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Isn't human skill a more tangible currency than trust in the new economy?

In the Rachel Botsman's talk, she makes an observation about two things essentially: "the new economy" and "the currency" it operates on. Before going further I thought I will first understand the current status. In today's economy currency is the medium of exchange between production and consumption and is based on natural resources of energy and their trade among countries.

In order to understand "the new economy" I looked around on ted for some help and I found that in one of his talks Yochai Benkler observes that "Social production is a real fact, not a fad. Social relations and exchange become significantly more important than they ever were as an economic phenomenon" because " computation storage and communication capacity are in the hands of an ever growing number of users and these activities are the core basis of an information economy." I realized that internet is the driver of the new economy where production and consumption is driven socially.

In another talk Don Tapscott opines that sharing, collaboration, transparency and empowerment are the four principles of the open world.
After having learnt about an open economy in the open world I concluded that the new economy will have the similar dynamics. And I tried to scale the theory to the real world today as the context of interaction are about the real time environment.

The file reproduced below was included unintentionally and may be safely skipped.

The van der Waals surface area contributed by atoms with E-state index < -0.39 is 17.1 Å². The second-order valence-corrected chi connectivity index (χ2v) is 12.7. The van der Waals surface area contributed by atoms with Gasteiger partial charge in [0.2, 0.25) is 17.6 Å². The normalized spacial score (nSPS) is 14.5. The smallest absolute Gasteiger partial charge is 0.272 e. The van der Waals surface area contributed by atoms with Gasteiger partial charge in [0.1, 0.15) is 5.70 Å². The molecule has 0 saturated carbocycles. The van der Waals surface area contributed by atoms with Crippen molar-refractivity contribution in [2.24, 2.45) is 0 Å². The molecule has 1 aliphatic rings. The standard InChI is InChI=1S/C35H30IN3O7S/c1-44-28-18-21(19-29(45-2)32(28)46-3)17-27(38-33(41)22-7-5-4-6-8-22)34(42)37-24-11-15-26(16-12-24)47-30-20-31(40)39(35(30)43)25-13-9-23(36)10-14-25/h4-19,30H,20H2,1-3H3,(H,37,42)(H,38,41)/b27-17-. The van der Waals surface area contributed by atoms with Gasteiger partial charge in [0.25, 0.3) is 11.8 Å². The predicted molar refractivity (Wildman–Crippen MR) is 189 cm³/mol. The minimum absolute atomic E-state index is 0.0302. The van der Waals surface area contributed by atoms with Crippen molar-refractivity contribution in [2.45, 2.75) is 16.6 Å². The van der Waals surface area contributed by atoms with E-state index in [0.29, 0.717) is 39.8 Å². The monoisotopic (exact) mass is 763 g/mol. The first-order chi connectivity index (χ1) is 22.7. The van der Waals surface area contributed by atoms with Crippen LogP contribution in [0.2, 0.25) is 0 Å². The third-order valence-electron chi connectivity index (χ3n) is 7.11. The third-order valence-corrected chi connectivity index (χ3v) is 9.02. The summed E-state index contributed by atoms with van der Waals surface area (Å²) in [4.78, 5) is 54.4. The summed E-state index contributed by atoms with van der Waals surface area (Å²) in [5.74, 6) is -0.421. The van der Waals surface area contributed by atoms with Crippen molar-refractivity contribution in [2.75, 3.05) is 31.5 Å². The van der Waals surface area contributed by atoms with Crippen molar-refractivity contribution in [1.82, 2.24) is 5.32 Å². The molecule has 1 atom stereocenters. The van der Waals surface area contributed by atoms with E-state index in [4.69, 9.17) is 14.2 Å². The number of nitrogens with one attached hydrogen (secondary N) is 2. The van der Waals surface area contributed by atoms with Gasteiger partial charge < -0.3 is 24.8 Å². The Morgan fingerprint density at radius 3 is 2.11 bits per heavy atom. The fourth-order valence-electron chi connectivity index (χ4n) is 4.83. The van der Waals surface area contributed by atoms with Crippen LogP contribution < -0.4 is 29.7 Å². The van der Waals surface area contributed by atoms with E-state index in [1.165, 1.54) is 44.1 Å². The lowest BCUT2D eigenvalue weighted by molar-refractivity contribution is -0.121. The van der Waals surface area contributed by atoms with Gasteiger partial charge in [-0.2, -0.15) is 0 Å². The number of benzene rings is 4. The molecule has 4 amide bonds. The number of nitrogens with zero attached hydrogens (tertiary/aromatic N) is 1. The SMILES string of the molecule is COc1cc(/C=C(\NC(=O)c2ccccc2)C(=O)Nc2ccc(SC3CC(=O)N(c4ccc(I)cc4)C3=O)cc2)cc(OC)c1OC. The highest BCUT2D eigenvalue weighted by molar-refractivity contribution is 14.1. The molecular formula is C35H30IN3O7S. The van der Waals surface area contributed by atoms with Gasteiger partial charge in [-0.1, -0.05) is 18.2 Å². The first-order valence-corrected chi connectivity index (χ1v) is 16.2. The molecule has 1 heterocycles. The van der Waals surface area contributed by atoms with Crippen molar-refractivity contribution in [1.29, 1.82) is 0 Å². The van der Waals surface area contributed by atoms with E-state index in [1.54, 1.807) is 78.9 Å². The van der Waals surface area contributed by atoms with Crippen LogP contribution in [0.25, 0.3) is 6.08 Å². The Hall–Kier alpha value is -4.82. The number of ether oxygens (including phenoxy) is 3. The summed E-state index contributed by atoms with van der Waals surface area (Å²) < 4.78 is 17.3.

In reality today production is less than consumption. And as the new economy is opined to be predominantly social. It will be safe to assume that social interactions will drive our interaction with our natural environment.

At a global scale this means skill set sharing will not be limited to services but will be extended to products. Since energy is the core basis of all and any product the future indicates multi-national energy sharing.

And in that case the only thing that will matter is being a user. Human resource will be globally sourced will A human skill set is thus I believe the currency of the new economy


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    Oct 17 2012: Are you asking whether a person would contribute more to the economy by having more skills but not being trustworthy rather than having fewer skills but being trustworthy?
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      Oct 18 2012: My question is about the dynamics around currency which by definition is the "medium of exchange" in an economy. The new economy is synonymous to the sharing of earth driven by social interactions, which is the only asset.
      And in such a scenario every individual user skill set will have a defined task. And at this global scale of "trade" the medium of exchange I believe is human skill set. Technology today is very much capable of developing an open source matrix for trust. A network of trust will essentially be a part of the user profile.
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        Oct 18 2012: Okay. I thought from the way you posed the question that you were comparing the value of skills and trust. You are, rather, saying that skills and trust are both parts of the set of attributes that define the contribution people can make to the economy.